The book “uncommon therapy” provides a comprehensive look at Dr. Erickson’s theories in practice, through a series of case studies covering the kinds of problems that are likely to occur at various stages of the human life cycle. The results Dr. Erickson achieves sometimes seem to border on the miraculous, but they are brought about by a finely honed technique used by a wise, intuitive, highly trained psychiatrist-hypnotist whose work is recognized as a major contribution to the field.
I loved the book, even when I was somewhat shock at how brutally honest he could be at times. But it seems like it works, since he always wants the best for his clients. Even if Erickson`s dead, his legacy lives on.
When she was little, her grandfather told her about the cloak of invisibility. A little girl wanted to get inside a palace, but as she was poor and never could get inside, she could only dream. One day a fairy appeared, holding a blood-red cloak, sparkling in the sunlight. She carefully draped it around the girls shoulders, and left. Three days later, when she by coincidence looked into a mirror in a hotel where she went in to wash her face, she startled when she could`t see herself in the mirror. In shock her cloak fell off her with a heavy thud, and she magically reappeared. Picking it up and taking it on again, she vanished once more.
The following days, she experimented with her cloak, and not only could she not see herself in the mirror when she put it on, no one else could either. With a thumping heart, she went to the palace. The cloak firmly around her slim body, walking with shaky legs, she stepped inside her palace of her dreams. Not only did her eyes rest upon beauty she never knew existed, but she also saw the prince himself. He was so handsome, that her cloak almost fell off her again, but she managed to avoid the disaster by clutching it tight. Three days later, she ventured into the palace again, and saw the prince sitting in the library, reading a book with tears streaming on his beautiful face. Without thought, she ran over to him, always eager to help. When she ran, her cloak made her trip and she fell, exposing the body she always tried to hide. The prince looked up from his book in shock from the loud thud, and the sudden appearance of a girl right in front of him. Their eyes met, and if there is such a thing as faith, this was it.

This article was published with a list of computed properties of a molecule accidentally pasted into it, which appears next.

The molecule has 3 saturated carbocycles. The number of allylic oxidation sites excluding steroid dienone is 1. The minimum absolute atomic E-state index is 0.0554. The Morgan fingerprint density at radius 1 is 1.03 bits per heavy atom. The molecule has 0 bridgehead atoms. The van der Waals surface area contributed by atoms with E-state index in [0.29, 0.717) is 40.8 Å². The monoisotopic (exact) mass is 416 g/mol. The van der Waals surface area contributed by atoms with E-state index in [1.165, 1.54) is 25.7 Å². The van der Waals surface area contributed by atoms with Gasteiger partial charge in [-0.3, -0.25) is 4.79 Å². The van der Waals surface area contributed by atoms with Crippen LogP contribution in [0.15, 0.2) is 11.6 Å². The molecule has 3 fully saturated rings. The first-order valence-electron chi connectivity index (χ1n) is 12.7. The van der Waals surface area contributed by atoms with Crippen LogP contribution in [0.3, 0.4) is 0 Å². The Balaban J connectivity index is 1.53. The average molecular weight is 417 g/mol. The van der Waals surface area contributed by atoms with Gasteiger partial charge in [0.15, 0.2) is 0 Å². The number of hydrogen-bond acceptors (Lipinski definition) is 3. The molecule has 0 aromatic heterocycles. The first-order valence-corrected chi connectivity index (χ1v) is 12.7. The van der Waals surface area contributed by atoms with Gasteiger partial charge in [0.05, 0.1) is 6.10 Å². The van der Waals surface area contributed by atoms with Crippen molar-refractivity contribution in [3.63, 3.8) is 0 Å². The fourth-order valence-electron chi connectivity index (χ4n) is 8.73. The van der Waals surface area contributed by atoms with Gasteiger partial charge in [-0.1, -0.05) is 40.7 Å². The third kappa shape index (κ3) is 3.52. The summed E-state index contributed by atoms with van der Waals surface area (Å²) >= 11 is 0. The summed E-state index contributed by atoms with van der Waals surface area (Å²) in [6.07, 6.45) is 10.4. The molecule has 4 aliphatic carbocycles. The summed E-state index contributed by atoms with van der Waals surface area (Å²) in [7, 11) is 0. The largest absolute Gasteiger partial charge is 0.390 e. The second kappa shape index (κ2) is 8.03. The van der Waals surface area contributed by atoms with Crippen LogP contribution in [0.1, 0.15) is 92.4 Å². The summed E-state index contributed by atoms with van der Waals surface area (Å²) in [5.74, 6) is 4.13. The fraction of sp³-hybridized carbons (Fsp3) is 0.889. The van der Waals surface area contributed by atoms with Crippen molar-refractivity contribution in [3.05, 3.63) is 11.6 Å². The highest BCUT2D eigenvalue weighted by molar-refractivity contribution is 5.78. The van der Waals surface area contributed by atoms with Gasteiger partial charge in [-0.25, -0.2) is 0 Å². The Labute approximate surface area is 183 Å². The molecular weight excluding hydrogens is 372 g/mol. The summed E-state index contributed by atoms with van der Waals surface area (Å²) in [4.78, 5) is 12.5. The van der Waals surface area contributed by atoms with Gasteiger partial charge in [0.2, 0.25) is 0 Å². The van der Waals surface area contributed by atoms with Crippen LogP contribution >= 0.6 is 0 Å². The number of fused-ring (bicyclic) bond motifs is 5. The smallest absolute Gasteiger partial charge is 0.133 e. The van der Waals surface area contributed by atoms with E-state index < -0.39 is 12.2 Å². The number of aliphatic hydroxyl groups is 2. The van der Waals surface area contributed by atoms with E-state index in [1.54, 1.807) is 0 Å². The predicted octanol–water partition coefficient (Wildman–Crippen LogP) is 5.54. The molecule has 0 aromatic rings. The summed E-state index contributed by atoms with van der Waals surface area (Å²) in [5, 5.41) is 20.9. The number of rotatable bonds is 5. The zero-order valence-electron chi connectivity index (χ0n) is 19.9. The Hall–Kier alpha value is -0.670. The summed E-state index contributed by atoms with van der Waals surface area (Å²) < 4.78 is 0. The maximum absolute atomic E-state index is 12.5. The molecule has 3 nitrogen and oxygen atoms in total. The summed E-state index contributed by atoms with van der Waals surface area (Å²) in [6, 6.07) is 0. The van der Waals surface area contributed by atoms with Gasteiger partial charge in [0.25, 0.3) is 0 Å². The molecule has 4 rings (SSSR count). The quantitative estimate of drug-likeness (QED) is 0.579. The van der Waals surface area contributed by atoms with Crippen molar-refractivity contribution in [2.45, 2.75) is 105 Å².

Three years later, they were happily married and had a girl, a little princess. The girl with the cloak, was never invisible again.
Her grandfather looked at his grandchild and smiled. She sat there, in rapt attention, dreams floating in her eyes. She looked at in him in awe and asked with a tender voice:
«Can I have a cloak like that?» He chuckled, stroking her hair and thinking he would give her anything, if he only could. On her 4th birthday a present was under a bed together with a little fairy doll on top of it. Eagerly she ripped off the paper, exposing a beautiful red cloak with glittering beads all over it. Before her parents, who always disapproved of her no matter what she did, could come in and realize that her grandfather had indulged in her once again, she hid it in the closet where she herself hid when her father roared in anger.
Later, she tried it on. She hid her bruises, misery and pain, and felt safe underneath the soft satin cloak. When she heard footsteps outside her room, she did not shiver like usual. She only put the cloak tighter around her, hiding in her closet, murmuring that everything would be okay. Like magic, her father left her alone, though he probably knew she sat there, and could have dragged her out to the bed like he sometimes did.
She had always felt invisible, even without a cloak, but this time it felt good. When she recalled how much fear and horror she endured in her life, as an adult, she knew that she finally could change her future. Her cloak was always with her, no matter how dirty and ragged it became. Bit by bit, she felt safe enough to show small pieces of her invisible self to people who loved her. She managed to hide when someone untrustworthy came into her life, and slowly the bruises that had marked her body for so many years, faded. Sometimes, in the darkness before the dawn, she still put the cloak on, and little by little she managed to show herself to the world. She was like a broken mirror, but slowly the pieces came together again, and finally, one day, she was able to look at herself fully. Her husband, a kind man, helped her and found many of the broken pieces. Handling them with care, he fixed the mirror together with her, until they both could look into each others eyes without ever having to turn their gaze away from what they both hid inside.